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Let $f:R\rightarrow S$ be a surjective homomorphism of commutative rings with unity. I want to prove that if $M$ is a maximal ideal then $f(M)$ is either $S$ or it is a maximal ideal of $S$. I get the feeling I should somehow use the correspondence theorem, but I just can't see how to exactly use it. Thank you in advance.

I also was wondering if the same statement holds for prime ideals?

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  • $\begingroup$ $f(M)$ need not even be an ideal. Do you mean the ideal generated by $f(M)$ or do you want $f$ to be surjective? $\endgroup$ – Tobias Kildetoft Sep 25 '13 at 7:10
  • $\begingroup$ You are right! f should be surjective. I'll edit that now. Thank you. $\endgroup$ – Tim Sep 25 '13 at 7:11
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    $\begingroup$ In that case, if $f(M)$ is a proper non-maximal ideal of $S$, it will be contained in a maximal ideal. What happens if you pull back this maximal ideal? $\endgroup$ – Tobias Kildetoft Sep 25 '13 at 7:11
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    $\begingroup$ You could also think in terms of quotients. $\endgroup$ – Alex Youcis Sep 25 '13 at 7:17
  • $\begingroup$ When you say "pull back" the maximal ideal which contains $f(M)$, do you mean take its inverse image? $\endgroup$ – Tim Sep 25 '13 at 7:18
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If $f(M) \subseteq I \subseteq S$ is an ideal, then $M \subseteq f^{-1}(I) \subseteq R$. Since $M$ is maximal, we get $M=f^{-1}(I)$ or $f^{-1}(I)=R$, i.e. $f(M)=I$ or $I=S$. $\mathrm{QED}$

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  • $\begingroup$ Hi, Just wondering if i consider q: Z to Z/2Z. Then 3Z is a maximal ideal of Z but q(3Z) = Z/2Z is not a maximal ideal in Z/2Z since it is not a proper ideal. What am I misunderstanding here? Your proof seems to be correct but i don' think there is anything wrong with my counterexample. $\endgroup$ – user10024395 Apr 29 '15 at 4:31
  • $\begingroup$ @Aha What's wrong it's your interpretation of question! The claim to prove in the question is that the image of ideal is an ideal or all the codomain $S$, please don't delete your comment, it will be instructive, I got stuck in the same thing. $\endgroup$ – Santropedro Jul 15 '17 at 16:10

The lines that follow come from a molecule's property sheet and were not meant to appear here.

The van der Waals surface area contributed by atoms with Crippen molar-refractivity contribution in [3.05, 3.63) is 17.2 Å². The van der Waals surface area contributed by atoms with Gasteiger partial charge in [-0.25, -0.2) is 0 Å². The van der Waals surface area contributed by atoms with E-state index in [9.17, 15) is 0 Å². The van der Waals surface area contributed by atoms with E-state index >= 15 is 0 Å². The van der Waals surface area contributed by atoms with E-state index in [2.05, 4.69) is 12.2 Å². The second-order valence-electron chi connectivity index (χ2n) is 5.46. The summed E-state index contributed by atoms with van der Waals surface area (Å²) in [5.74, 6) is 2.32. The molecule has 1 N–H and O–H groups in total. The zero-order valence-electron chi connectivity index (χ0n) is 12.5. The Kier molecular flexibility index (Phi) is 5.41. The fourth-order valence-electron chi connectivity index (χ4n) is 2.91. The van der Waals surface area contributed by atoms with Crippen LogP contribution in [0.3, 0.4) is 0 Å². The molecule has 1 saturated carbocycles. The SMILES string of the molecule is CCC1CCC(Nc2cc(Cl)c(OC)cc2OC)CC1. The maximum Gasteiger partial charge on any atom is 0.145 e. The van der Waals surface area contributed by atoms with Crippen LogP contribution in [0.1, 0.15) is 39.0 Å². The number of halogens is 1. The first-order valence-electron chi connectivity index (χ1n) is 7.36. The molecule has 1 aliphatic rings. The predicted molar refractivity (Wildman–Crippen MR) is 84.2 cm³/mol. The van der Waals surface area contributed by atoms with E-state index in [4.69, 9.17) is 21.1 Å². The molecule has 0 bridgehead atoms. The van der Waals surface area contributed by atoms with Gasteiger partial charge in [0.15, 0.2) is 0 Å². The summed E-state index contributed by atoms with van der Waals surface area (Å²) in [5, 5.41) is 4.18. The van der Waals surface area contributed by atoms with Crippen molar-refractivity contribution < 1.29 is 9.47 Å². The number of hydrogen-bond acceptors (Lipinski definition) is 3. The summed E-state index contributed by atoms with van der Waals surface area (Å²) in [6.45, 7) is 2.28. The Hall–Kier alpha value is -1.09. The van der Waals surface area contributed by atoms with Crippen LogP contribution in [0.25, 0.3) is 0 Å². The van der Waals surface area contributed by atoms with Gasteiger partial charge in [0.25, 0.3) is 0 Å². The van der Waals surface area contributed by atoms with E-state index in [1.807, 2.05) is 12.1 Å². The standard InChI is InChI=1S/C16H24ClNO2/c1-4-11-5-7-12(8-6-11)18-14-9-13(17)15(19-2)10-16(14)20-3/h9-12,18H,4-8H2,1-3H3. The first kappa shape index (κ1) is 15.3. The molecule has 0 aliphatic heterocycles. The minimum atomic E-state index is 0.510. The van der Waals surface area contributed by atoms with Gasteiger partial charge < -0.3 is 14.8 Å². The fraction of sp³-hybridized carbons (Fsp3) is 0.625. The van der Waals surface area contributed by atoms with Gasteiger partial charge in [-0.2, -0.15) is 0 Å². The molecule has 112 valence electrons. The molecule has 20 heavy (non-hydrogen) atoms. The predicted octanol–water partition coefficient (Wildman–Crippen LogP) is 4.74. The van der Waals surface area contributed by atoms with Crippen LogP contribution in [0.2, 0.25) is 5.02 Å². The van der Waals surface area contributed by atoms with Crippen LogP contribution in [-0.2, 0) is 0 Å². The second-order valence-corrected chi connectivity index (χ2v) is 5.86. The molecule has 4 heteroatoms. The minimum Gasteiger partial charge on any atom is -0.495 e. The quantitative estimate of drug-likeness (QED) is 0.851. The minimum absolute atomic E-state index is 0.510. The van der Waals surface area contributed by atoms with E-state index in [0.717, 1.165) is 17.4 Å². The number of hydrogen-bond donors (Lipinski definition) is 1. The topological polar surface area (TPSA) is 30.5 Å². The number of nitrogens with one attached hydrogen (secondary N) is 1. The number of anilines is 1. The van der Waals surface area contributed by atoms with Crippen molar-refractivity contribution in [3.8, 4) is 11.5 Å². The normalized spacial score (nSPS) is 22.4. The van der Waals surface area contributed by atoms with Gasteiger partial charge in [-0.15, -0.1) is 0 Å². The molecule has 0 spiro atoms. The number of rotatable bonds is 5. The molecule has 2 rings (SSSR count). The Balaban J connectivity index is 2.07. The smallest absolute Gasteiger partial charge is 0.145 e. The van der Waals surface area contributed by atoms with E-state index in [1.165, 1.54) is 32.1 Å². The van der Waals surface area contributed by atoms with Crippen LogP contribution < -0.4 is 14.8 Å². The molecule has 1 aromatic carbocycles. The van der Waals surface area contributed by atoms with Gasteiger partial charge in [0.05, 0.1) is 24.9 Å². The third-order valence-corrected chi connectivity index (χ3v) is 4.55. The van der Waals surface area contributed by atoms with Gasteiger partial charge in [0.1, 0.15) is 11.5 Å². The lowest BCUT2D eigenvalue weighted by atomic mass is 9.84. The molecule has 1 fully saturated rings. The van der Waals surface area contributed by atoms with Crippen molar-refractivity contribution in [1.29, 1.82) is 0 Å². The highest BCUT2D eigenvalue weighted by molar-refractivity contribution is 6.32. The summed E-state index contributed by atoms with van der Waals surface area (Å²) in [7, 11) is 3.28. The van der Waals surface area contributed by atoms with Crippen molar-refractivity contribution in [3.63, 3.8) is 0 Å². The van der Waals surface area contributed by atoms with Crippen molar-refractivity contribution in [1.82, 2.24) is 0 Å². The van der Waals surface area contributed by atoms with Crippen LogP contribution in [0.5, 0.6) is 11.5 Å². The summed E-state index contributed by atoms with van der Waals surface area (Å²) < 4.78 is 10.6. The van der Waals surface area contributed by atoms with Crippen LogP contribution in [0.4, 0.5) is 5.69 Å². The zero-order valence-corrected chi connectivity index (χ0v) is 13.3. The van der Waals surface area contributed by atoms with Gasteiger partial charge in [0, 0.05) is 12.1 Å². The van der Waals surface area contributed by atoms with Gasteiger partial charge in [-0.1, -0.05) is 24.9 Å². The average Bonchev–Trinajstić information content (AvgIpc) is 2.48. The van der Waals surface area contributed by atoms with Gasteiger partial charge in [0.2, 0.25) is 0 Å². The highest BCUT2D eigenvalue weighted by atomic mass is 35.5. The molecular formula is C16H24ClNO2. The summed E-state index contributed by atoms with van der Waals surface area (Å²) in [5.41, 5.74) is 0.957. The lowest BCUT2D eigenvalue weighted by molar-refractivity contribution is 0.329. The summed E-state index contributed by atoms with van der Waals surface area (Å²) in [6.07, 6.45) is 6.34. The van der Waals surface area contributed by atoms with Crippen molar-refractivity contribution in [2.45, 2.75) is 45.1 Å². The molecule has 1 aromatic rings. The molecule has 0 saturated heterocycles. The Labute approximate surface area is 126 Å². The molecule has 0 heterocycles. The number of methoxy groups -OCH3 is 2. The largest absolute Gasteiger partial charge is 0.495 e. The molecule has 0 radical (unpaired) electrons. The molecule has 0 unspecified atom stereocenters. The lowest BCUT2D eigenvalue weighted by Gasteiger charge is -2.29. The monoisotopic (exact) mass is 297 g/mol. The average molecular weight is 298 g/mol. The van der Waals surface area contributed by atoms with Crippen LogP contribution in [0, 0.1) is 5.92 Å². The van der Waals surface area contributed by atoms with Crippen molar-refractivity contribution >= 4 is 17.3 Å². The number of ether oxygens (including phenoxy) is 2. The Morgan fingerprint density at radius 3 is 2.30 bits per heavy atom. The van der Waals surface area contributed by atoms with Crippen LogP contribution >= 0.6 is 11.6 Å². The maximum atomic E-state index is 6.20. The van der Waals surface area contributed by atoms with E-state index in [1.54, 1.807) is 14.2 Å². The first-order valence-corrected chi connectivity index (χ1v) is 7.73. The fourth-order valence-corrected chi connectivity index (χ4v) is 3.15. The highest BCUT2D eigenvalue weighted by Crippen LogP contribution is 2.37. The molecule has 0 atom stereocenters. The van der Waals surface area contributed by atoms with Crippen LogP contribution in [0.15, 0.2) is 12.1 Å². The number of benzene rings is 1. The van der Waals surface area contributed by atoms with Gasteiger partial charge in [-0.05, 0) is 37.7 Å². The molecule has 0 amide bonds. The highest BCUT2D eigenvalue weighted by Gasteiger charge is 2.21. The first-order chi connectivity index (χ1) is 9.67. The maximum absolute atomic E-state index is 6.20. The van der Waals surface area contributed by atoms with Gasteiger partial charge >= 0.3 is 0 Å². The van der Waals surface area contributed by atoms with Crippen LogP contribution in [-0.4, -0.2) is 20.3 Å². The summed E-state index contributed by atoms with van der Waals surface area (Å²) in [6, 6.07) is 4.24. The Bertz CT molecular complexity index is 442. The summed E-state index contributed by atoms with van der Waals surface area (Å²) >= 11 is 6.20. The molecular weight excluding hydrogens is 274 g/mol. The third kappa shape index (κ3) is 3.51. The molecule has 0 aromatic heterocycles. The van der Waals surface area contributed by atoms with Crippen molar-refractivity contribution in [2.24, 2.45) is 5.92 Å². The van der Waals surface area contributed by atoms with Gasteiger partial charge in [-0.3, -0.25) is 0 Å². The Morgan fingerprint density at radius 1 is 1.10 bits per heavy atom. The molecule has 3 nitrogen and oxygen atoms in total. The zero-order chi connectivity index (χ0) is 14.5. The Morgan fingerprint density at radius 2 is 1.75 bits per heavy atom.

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Let $f: R\rightarrow S$ be a surjective homomorphism.

Suppose $M$ be a maximal ideal of $R$ ans suppose $f(M)$ is not a maximal ideal.

Then we should have $f(M)\subseteq N$ for a maximal ideal $N$ of $S$.

As $f$ is surjective we can consider $f^{-1}(N)$.

As inverse image of maximal ideal is maximal ideal we see that $f^{-1}(N)$ is maximal ideal.

$M\subseteq f^{-1}(N)$ But, $M$ is maximal ideal and thus $M=f^{-1}(N)$ and so, $f(M)=N$

Thus, $f(M)$ is maximal ideal.

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  • $\begingroup$ Inverse image of maximal ideal needn't be maximal in general. For example, $\mathbb{Z}\hookrightarrow\mathbb{Q}$. Or more intuitively, subrings of fields needn't be fields. This shows why the same question for prime ideals is true though, since subrings of domains are domains. $\endgroup$ – Alex Youcis Sep 25 '13 at 7:33
  • $\begingroup$ @AlexYoucis But since the map is surjective it does hold in this case. $\endgroup$ – Tobias Kildetoft Sep 25 '13 at 7:37
  • $\begingroup$ @TobiasKildetoft I am well aware of that :) I just wanted Praphulla to acknowledge this fact, since this is the crux of his argument. $\endgroup$ – Alex Youcis Sep 25 '13 at 7:38
  • $\begingroup$ @AlexYoucis : I have already said that it is surjective and i have used it :O What is the point of downvote(if you have done that :P) $\endgroup$ – user87543 Sep 25 '13 at 7:40
  • $\begingroup$ @PraphullaKoushik I have not downvoted. What you have written would seem to suggest that you can only consider the preimage $N$ because it's surjective. It certainly does not suggest the surjectivity is being used (and especially is pivotal) for the fact that preimage of maximal is maximal. $\endgroup$ – Alex Youcis Sep 25 '13 at 7:41
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Let $f:R \to S$ be surjective, as above, and let $\mathfrak m$ be a maximal ideal. Then, since $f$ is surjective, the image of $\mathfrak m$ is an ideal also, which we denote by $f(\mathfrak m)$. We get an induced map on quotient rings: $f:R/\mathfrak m \to S/f(\mathfrak m)$. Now, the claim is equivalent to $S/f(\mathfrak m)$ being either a field or the zero ring.

If it is neither, it has a proper ideal, say $\mathfrak a$, whose inverse image is a proper ideal of $R/\mathfrak m$. But this is a contradiction, as $R/\mathfrak m$ is a field, thus having no proper ideals.

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  • $\begingroup$ @downvoter: I'm not able to find a mistake in my answer. Why the downvote? $\endgroup$ – Fredrik Meyer May 31 '16 at 10:47

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